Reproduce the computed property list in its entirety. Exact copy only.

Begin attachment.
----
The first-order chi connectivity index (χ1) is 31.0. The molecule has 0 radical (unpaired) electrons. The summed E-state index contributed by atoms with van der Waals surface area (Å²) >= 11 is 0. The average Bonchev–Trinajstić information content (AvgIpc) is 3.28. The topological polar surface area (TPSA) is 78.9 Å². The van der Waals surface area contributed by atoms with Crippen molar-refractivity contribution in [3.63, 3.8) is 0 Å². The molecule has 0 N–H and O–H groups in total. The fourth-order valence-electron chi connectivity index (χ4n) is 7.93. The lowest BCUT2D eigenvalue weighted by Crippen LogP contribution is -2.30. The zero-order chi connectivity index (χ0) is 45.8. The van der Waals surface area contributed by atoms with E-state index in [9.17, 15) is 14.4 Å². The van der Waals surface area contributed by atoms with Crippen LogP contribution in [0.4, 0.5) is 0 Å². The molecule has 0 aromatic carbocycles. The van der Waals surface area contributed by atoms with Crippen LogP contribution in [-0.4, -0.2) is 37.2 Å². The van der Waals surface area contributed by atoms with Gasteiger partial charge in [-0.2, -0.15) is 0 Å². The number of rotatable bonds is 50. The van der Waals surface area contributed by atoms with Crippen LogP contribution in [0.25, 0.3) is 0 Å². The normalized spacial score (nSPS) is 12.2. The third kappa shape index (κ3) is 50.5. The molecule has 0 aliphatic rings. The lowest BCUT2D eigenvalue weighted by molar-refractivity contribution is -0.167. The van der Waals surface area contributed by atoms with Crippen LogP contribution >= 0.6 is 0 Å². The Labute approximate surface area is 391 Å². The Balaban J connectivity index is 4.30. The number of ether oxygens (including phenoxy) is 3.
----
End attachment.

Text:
The first-order chi connectivity index (χ1) is 31.0. The molecule has 0 radical (unpaired) electrons. The summed E-state index contributed by atoms with van der Waals surface area (Å²) >= 11 is 0. The average Bonchev–Trinajstić information content (AvgIpc) is 3.28. The topological polar surface area (TPSA) is 78.9 Å². The van der Waals surface area contributed by atoms with Crippen molar-refractivity contribution in [3.63, 3.8) is 0 Å². The molecule has 0 N–H and O–H groups in total. The fourth-order valence-electron chi connectivity index (χ4n) is 7.93. The lowest BCUT2D eigenvalue weighted by Crippen LogP contribution is -2.30. The zero-order chi connectivity index (χ0) is 45.8. The van der Waals surface area contributed by atoms with E-state index in [9.17, 15) is 14.4 Å². The van der Waals surface area contributed by atoms with Crippen LogP contribution in [0.4, 0.5) is 0 Å². The molecule has 0 aromatic carbocycles. The van der Waals surface area contributed by atoms with Crippen LogP contribution in [-0.4, -0.2) is 37.2 Å². The van der Waals surface area contributed by atoms with Gasteiger partial charge in [-0.2, -0.15) is 0 Å². The number of rotatable bonds is 50. The van der Waals surface area contributed by atoms with Crippen LogP contribution in [0.25, 0.3) is 0 Å². The normalized spacial score (nSPS) is 12.2. The third kappa shape index (κ3) is 50.5. The molecule has 0 aliphatic rings. The lowest BCUT2D eigenvalue weighted by molar-refractivity contribution is -0.167. The van der Waals surface area contributed by atoms with Crippen LogP contribution >= 0.6 is 0 Å². The Labute approximate surface area is 391 Å². The Balaban J connectivity index is 4.30. The number of ether oxygens (including phenoxy) is 3.